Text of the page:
This is beyond a simulation. None of this is even happening. Nothing exists, or ever has, or ever will. THAT is the true nature of... existence. Inexistence.
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Basil Clayspear - Mon, 19 Feb 2018 13:30:00 EST ID:RNAi26CY No.886136 Ignore Report Quick Reply
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>>886135

https://www.youtube.com/watch?v=lYzRzHwHGKs
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Rebecca Bondledock - Mon, 19 Feb 2018 14:03:31 EST ID:7OBsp/5q No.886137 Ignore Report Quick Reply
>>886135
Fuck it's like I'm not even reading your post right now man, whoa
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Esther Binningnot - Mon, 19 Feb 2018 14:10:39 EST ID:2n6D8qNT No.886138 Ignore Report Quick Reply
>>886137

This guy gets it.
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Sophie Pockspear - Mon, 19 Feb 2018 14:38:32 EST ID:ncWy+tY+ No.886139 Ignore Report Quick Reply
>>886137

You're awesome. i hope you know that.
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Walter Handlespear - Tue, 20 Feb 2018 03:07:12 EST ID:I24R9tiJ No.886147 Ignore Report Quick Reply
>>886135
This guy doesn't get it.

It does exist because even if it's a simulation, something gives rise TO that simulation. You're experiencing the product of something, and that experience exists, whether it's a simulation or not.
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Sophie Chushpin - Tue, 20 Feb 2018 04:44:32 EST ID:RNAi26CY No.886151 Ignore Report Quick Reply
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>>886147

Of course it exists, just not as a tablecloth.
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Awe !!vVWR8L52 - Tue, 20 Feb 2018 10:44:56 EST ID:W69QLDMJ No.886158 Ignore Report Quick Reply
>>886147
I will have to respectfully disagree on this one, because you see if you take the simulacrum to be something that gives rise to existence, then where did the simulacrum itself spring from? You've guest it - the void.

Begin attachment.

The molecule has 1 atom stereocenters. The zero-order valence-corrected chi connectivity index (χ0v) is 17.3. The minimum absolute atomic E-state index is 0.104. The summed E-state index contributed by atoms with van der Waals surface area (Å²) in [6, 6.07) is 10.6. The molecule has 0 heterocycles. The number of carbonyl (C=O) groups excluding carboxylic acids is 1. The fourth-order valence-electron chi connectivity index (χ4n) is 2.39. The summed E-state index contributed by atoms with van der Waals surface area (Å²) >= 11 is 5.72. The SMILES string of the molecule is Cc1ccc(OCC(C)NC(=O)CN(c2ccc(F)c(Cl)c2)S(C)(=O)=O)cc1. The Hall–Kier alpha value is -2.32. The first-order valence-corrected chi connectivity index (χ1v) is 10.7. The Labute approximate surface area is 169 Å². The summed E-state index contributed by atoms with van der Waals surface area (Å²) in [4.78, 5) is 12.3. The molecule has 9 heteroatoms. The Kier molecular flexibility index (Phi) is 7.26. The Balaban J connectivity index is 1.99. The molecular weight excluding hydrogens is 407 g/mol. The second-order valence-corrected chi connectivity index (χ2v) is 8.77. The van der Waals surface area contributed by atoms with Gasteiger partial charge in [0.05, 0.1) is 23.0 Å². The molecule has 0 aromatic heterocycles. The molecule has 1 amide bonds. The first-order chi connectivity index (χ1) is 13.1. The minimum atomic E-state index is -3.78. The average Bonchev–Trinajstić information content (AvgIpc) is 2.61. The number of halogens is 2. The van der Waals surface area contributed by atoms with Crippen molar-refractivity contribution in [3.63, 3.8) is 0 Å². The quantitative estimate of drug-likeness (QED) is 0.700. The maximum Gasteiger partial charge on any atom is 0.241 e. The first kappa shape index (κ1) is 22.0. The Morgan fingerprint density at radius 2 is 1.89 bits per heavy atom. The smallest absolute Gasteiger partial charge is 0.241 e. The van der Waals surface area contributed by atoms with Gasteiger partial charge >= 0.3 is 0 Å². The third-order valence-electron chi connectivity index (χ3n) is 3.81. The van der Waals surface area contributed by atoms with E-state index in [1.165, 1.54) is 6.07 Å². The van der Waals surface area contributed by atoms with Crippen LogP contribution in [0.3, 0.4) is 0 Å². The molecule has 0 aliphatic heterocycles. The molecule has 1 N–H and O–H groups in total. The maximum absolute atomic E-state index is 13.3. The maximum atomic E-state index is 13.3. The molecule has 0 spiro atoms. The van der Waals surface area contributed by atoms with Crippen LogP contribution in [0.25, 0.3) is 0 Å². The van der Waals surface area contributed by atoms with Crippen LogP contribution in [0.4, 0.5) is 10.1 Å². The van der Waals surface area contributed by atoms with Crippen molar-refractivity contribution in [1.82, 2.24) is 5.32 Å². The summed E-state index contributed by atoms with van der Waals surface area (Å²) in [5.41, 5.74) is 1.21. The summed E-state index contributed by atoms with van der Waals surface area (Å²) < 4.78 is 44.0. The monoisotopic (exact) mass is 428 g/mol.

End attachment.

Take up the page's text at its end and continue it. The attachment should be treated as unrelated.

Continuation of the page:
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Charlotte Shittingford - Thu, 22 Feb 2018 10:23:05 EST ID:pJjP5BYv No.886203 Ignore Report Quick Reply
>>886158
You're obviously misunderstanding the point. Read that post again carefully.
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Charlotte Diblingpeck - Thu, 22 Feb 2018 12:17:44 EST ID:W69QLDMJ No.886204 Ignore Report Quick Reply
>>886203
I;m just rambling in an attempt to make someone laugh mate.
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George Blunderdick - Thu, 22 Feb 2018 14:09:30 EST ID:zs4z693H No.886210 Ignore Report Quick Reply
>>886147

I figured the point was that it's paradoxical. "Existence" does not exist, yet here we are. Nothing exists, yet there is something.

The idea that anything exists is an illusion
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Isabella Heshshit - Thu, 22 Feb 2018 14:39:19 EST ID:I24R9tiJ No.886211 Ignore Report Quick Reply
>>886210
Then the illusion exists. If the illusion didn't exist, then it wouldn't be an illusion and existence would be just what it is.
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Hannah Coffinglad - Thu, 22 Feb 2018 14:58:49 EST ID:vh5a9G4H No.886212 Ignore Report Quick Reply
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>>886211

does existence exist or not?

This debate is really going places.
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David Pitthood - Thu, 22 Feb 2018 15:56:53 EST ID:CLQrfjz3 No.886213 Ignore Report Quick Reply
>>886210
what is toast?
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James Worthingdale - Thu, 22 Feb 2018 15:59:55 EST ID:4B5jqg57 No.886214 Ignore Report Quick Reply
>>886213
Baby just butter me, just butter me... Some more!
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Charlotte Diblingpeck - Thu, 22 Feb 2018 16:04:00 EST ID:W69QLDMJ No.886215 Ignore Report Quick Reply
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>>886212
Nah, dude, if existence existed I would be able to imaginate pure void like right now...